The End Of Words: The Language Of Reconciliation In A

The End Of Words: The Language Of Reconciliation In A

The End Of Words: The Language Of Reconciliation In A Culture Of Violence (The Lyman Beecher Lectures in Preaching) [PDF / Epub] ☆ The End Of Words: The Language Of Reconciliation In A Culture Of Violence (The Lyman Beecher Lectures in Preaching) By Richard Lischer – Capitalsoftworks.co.uk In this thoughtful and helpful theological introduction to preaching Richard Lischer faces up to the fact that our culture is exhausted with words Mass communication keeps our thinking and talking at In this thoughtful and helpful theological introduction Of Words: PDF/EPUB ¶ to preaching Richard Lischer faces up to the fact that our culture is exhausted with words Mass communication keeps our thinking and talking at a flat mediocrity; mass violence gives the lie to sacred speech The End of Words opens a path from languagebs disappointments and dead ends to its true end Here Lischer shows how faithful reading of Scripture prepares the way for effective preaching and he challenges conventional storytelling with a deeper The End PDF \ and biblical view of narrative preaching The ultimate purpose of preaching Lischer argues is to bring about Godbs reconciliation in the world.


9 thoughts on “The End Of Words: The Language Of Reconciliation In A Culture Of Violence (The Lyman Beecher Lectures in Preaching)

  1. Madison Madison says:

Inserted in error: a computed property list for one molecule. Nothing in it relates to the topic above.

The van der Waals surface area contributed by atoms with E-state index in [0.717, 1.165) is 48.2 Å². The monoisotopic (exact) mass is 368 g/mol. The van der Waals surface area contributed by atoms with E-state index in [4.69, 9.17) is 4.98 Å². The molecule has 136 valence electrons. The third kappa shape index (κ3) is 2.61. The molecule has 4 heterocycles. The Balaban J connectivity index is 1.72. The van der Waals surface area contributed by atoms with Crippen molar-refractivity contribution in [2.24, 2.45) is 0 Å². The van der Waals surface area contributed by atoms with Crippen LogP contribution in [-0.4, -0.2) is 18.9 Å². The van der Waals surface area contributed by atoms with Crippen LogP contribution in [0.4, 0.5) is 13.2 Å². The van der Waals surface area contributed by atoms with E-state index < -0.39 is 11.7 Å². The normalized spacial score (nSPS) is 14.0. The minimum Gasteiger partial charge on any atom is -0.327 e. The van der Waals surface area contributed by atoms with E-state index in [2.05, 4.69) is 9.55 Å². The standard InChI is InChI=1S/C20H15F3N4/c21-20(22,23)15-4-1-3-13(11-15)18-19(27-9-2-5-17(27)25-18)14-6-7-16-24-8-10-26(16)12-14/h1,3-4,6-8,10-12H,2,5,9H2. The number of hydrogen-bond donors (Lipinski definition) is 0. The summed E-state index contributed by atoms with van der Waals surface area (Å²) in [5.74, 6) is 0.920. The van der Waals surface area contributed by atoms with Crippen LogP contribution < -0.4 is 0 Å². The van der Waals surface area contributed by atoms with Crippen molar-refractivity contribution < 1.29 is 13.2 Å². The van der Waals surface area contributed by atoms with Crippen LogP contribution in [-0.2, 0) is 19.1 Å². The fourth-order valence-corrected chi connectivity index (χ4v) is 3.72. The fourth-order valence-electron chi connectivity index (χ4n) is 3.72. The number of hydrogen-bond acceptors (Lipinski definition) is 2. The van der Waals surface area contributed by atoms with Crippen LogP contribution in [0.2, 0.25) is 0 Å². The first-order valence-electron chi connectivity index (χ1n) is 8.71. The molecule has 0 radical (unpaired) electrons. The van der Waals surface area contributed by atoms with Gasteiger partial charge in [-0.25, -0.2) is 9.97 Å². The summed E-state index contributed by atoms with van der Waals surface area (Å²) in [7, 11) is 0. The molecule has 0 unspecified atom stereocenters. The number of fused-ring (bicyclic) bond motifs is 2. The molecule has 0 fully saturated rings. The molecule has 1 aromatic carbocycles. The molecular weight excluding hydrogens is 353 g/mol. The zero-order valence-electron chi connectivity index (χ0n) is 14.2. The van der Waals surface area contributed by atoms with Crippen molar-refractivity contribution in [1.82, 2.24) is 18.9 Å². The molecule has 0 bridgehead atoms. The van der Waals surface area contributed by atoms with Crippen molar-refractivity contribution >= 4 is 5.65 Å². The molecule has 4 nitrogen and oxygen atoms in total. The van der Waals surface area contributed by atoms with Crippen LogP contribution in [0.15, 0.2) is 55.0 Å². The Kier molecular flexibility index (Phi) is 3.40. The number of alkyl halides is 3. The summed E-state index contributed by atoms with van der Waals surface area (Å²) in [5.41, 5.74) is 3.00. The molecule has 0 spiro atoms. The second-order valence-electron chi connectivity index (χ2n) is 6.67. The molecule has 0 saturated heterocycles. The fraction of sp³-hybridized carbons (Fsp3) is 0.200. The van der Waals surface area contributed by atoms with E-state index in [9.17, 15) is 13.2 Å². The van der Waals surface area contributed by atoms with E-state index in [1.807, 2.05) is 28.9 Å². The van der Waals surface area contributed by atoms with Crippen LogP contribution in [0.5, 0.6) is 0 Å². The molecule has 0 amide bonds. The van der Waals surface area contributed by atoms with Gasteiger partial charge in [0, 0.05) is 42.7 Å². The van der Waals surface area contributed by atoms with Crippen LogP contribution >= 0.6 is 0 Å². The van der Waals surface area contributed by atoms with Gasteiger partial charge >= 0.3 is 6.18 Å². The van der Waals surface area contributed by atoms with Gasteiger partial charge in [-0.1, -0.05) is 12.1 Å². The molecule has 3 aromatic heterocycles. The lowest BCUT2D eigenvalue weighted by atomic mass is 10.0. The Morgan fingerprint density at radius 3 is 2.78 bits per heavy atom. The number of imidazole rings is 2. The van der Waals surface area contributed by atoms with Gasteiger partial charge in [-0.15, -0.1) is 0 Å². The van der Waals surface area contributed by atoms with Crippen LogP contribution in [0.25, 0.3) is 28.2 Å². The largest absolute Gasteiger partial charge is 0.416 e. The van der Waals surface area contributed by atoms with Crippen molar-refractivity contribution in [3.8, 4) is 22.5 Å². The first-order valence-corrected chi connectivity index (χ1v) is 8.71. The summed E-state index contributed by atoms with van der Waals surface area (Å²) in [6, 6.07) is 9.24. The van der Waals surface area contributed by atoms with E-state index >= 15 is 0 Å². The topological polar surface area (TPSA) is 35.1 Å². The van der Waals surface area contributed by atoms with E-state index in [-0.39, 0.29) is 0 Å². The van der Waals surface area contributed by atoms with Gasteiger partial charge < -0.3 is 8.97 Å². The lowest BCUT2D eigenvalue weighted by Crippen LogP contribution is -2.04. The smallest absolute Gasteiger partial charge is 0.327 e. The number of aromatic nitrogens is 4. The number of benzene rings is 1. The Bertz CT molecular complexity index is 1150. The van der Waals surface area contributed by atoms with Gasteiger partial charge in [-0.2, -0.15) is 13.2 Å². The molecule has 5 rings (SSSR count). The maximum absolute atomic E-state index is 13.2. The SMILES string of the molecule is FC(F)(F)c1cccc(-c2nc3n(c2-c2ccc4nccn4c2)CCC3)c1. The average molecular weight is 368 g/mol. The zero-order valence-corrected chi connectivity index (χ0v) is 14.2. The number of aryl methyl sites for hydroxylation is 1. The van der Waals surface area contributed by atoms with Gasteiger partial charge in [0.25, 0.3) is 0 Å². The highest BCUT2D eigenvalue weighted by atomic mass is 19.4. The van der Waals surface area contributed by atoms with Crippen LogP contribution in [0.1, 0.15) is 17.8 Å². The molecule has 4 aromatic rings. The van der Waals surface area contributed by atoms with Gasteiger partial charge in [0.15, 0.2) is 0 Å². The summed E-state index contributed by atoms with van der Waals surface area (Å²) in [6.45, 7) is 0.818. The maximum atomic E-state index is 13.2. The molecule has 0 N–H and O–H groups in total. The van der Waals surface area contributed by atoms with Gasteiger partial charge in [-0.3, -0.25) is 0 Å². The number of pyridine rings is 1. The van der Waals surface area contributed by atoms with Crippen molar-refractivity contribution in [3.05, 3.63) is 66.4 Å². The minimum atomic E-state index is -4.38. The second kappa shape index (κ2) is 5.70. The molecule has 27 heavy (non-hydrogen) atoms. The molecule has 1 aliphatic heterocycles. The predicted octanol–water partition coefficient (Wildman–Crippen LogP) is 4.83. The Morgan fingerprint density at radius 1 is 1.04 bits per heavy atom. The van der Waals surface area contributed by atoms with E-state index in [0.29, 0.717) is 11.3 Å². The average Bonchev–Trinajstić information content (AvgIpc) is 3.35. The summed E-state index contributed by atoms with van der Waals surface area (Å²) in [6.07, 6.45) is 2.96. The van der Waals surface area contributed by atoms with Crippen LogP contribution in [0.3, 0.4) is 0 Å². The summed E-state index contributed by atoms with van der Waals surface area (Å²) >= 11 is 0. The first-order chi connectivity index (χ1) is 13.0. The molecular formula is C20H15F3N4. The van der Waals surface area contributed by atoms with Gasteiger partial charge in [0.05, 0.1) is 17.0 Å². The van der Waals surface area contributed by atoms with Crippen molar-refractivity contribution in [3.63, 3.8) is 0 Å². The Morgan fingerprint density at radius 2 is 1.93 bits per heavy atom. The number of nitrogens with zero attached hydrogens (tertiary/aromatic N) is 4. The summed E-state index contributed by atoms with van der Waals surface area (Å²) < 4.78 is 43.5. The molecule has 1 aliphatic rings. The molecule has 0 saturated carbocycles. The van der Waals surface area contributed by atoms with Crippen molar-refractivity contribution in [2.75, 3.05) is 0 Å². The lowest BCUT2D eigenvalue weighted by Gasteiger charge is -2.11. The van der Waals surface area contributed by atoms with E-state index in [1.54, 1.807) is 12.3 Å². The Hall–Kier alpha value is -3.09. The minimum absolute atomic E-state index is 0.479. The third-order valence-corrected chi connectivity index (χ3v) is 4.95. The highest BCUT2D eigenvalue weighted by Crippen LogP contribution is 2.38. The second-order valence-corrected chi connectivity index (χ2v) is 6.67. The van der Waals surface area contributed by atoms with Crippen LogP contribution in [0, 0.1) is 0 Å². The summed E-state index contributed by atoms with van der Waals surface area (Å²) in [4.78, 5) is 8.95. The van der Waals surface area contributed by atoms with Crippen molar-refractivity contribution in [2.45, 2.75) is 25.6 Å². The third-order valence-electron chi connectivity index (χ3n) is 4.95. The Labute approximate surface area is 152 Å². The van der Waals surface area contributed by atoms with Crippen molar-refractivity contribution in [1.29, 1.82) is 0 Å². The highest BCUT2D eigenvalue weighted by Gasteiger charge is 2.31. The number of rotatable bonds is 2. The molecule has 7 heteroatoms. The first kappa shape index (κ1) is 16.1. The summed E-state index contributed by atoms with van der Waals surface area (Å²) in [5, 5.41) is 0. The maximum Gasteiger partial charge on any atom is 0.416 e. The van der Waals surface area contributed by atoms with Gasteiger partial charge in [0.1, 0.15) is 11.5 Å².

Need to re read parts of this one to understand what he's getting atSome uotes The point of preaching is not to go back but to meet the Lord out ahead Training in preaching begins with training for ministry “When did we see you naked or hungry or in prison?” the naïve sheep ask the Judge Preachers have ransacked nature history and their own emotions for illustrations of the divine They have scratched into every conceivable experience in search of divinity or its analogues They have explored every possible site except the very places Jesus promises to be – among those who suffer and seek restoration Preachers have looked for him virtually everywhere save among the ordinary practices of the people of God who yearn deeply than they are willing to admit for sermons that credibly portray their lives of faith – not Mother Teresa’s Gandhi’s or Gandolf’s but theirs “If one wishes to promote the life of language” writes the poet Wendell Berry in Standing by Words “one must promote the life of the community” in which the language flourishes 39 40 “Where grammar cracks grace erupts” – Joseph Sittler t 42“A professional after all can live one way in town and uite another at home Indeed it is the mark of the professional the professional that he or she can get the job done even in the midst of marital crises financial problems or other forms of personal chaos Ministers too tend to be performance oriented in the way that they view their work They understand they are the products of a long process of formation but they also know their job has its big days and special moments when they are unavoidably on Like other professionals they can step in and out of a role as easily as entering and exiting the sanctuary But in the last analysis the pastoral character humbly offers itself as a paradigm for the service worship and witness to God that belong to all believers It’s not better performances that the church needs but truer characters” 43 44“If scripture is ever again to be a living source for theology those who practice theology and preach must become less preoccupied with the world that produced scriptures and learn again how to live in a world scripture produces This will be a matter of imagination and perhaps of leaping” – Luke Timothy Johnson t 52“It is not biblical literacy for its own sake that we are after but the larger Lindbeckian sense of the community whose ordinary language shapes the lives and habits of its members Reading the Bible is like learning a language than translating a few phrases When you really know a language translation is unnecessary The learner may proudly say “I don’t when it happened but I just noticed I am thinking in Spanish” How do you read the Bible in such a way that you uit translating and begin to think and speak in its language?” 55“The consumerist guts the book the way one cleans a fish as swiftly and efficiently as can be done We have limited time for the weekly exegesis so limited in fact that we convince ourselves that we do not have time for praying the text meditating p its meaning for our own lives or praying for our parishioners unless of course such activities will produce a effective sermonThe religious reader is a slow reader If anything gets gutted in reading it will be the interpreter not the text The consumerist shines a flashlight on the text and says “Tell me all you know” The religious reader allows the light of the text to illumine his or her own life and that of the congregation “O Lord thou has searched me and known me” The religious reader already knows the ending so he or she is free to enjoy the story” 68“The preacher who is overly concerned with self expression in the pulpit may be neglecting the rich array of styles available in the Bible The text will tell you when to be angry ironic funny or sad It will tell you when to reason with your hearers and when to tease them with parabolic utterance when to teach your parishioners in the synagogue and when to soar with them to the third heaven” 79 80“The preacher performs texts much in the way an actor plays many parts or a musician renders different types of musical scores If the only role Meryl Streep can play is Meryl Streep she does not deserve accolades as an actor But if she defers to the script and loses herself in the personality of her character she is not only a great actor but a faithful performer for she has discovered something of the script winkled it out and brought it alive If we believe the Bible is performative that it not only describes things but changes them then preaching the Bible should do the same PT Forsyth may have has the notion of performance on his mind in 1907 when he claimed that the nearest analogue to the preacher is not the orator but the dramatist” 82 83